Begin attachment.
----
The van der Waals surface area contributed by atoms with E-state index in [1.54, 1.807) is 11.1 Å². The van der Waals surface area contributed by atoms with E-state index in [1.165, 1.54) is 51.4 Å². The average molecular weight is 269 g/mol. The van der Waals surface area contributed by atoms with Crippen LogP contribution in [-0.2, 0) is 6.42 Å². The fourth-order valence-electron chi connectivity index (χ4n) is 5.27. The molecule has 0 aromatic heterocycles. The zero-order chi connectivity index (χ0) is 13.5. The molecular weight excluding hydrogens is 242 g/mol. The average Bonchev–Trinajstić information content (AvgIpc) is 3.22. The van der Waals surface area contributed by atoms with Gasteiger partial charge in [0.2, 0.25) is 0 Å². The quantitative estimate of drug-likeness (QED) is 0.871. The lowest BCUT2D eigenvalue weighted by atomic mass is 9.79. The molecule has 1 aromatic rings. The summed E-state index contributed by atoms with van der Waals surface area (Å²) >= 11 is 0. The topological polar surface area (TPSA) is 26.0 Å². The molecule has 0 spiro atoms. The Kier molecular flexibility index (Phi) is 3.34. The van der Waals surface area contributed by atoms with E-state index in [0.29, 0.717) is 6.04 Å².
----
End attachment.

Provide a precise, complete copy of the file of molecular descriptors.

The van der Waals surface area contributed by atoms with E-state index in [1.54, 1.807) is 11.1 Å². The van der Waals surface area contributed by atoms with E-state index in [1.165, 1.54) is 51.4 Å². The average molecular weight is 269 g/mol. The van der Waals surface area contributed by atoms with Crippen LogP contribution in [-0.2, 0) is 6.42 Å². The fourth-order valence-electron chi connectivity index (χ4n) is 5.27. The molecule has 0 aromatic heterocycles. The zero-order chi connectivity index (χ0) is 13.5. The molecular weight excluding hydrogens is 242 g/mol. The average Bonchev–Trinajstić information content (AvgIpc) is 3.22. The van der Waals surface area contributed by atoms with Gasteiger partial charge in [0.2, 0.25) is 0 Å². The quantitative estimate of drug-likeness (QED) is 0.871. The lowest BCUT2D eigenvalue weighted by atomic mass is 9.79. The molecule has 1 aromatic rings. The summed E-state index contributed by atoms with van der Waals surface area (Å²) >= 11 is 0. The topological polar surface area (TPSA) is 26.0 Å². The molecule has 0 spiro atoms. The Kier molecular flexibility index (Phi) is 3.34. The van der Waals surface area contributed by atoms with E-state index in [0.29, 0.717) is 6.04 Å².